Losing Weight In Your 30s And 40s

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Are you wondering about losing weight in your thirties and forties?

Are you worried that it’s too hard and that the odds are stacked against you?

In this video, I’m going to go through the challenges of losing weight in your thirties and forties and what you can do to overcome them.

Hi, it’s Ivana. I’ve been a fitness and nutrition coach for over 20 years. I specialize in helping people in their thirties and forties lose weight and build muscle. I’m going to give you strategies to follow, to help you achieve your goals, but I’m also going to help you change your mindset about age.

So if you’re looking for advice for people over 30, who are interested in maximizing their potential physically and mentally, please consider subscribing to my channel.

Lifestyle Factors

Now let’s look at some of those lifestyle factors. I’m going to make some generalizations about people in their thirties or forties. They may or may not apply to you, but based on the clients that I’ve had, this is what I’ve seen.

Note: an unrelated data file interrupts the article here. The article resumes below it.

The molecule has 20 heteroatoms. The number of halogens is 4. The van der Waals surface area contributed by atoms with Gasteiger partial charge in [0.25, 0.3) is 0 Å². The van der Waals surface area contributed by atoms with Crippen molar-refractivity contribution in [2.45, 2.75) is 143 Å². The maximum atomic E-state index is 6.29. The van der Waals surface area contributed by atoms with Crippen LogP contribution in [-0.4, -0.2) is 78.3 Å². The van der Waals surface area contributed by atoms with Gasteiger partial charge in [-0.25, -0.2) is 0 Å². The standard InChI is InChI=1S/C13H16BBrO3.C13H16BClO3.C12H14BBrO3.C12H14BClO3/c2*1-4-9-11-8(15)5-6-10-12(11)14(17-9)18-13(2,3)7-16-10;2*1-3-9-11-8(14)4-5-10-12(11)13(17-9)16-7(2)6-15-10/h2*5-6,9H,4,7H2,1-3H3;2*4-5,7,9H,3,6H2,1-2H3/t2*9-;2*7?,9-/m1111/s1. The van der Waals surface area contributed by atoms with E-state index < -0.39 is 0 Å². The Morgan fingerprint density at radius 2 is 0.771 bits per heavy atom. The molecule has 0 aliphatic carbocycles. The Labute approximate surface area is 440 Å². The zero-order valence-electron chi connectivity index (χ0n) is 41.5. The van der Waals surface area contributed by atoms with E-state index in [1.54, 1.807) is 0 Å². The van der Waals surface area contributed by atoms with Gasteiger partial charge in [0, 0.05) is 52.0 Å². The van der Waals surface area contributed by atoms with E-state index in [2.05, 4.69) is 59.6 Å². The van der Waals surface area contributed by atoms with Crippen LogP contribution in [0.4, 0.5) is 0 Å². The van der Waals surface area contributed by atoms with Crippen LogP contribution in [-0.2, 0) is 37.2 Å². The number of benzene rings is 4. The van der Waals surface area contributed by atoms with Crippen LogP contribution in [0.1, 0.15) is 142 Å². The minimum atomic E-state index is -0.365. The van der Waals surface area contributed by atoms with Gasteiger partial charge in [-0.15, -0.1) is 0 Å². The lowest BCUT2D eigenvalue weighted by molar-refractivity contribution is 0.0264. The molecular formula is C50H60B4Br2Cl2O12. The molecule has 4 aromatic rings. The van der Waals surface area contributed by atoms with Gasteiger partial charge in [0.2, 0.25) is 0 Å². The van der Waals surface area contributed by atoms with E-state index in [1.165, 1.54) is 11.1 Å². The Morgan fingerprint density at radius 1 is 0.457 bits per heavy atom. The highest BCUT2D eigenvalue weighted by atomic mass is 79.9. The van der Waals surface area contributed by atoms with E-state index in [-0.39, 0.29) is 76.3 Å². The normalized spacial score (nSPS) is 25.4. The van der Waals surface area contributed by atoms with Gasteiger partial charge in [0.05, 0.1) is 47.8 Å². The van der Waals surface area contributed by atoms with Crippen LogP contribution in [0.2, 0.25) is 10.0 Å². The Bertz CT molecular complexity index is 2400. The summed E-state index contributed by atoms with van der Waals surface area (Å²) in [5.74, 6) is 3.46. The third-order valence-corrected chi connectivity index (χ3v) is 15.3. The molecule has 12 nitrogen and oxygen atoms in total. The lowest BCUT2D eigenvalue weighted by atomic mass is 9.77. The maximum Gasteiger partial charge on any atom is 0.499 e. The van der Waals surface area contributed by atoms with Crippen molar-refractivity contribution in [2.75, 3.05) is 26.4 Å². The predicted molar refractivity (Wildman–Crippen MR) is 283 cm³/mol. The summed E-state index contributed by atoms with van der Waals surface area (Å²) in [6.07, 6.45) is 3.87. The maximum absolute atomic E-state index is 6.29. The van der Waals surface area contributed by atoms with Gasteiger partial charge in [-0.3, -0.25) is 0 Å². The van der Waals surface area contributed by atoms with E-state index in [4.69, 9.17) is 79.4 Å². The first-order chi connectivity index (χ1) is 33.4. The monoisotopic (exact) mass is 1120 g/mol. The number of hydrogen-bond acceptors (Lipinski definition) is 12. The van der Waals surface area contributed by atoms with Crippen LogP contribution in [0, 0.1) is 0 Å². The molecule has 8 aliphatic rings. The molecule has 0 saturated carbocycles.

Now, you may have a busy or a stressful career. The thirties and forties are kind of when you’re really pushing hard.

A lot of people also have young children hanging around, and that can definitely place a lot of stress on you as well.

Kids can also affect sleep. And that is a key part of weight loss. When you’re sleeping enough, you’re much more likely to be successful with weight loss.

Sleep And Losing Weight In Your 30s And 40s

So let’s talk about sleep. Not enough of us play sleep high enough on our priority lists, even when we can get enough. So a measurable physiological decline in our sleep doesn’t seem to occur until we hit our sixties, which is great news. So if you’re in your thirties or forties, you should be able to get good sleep.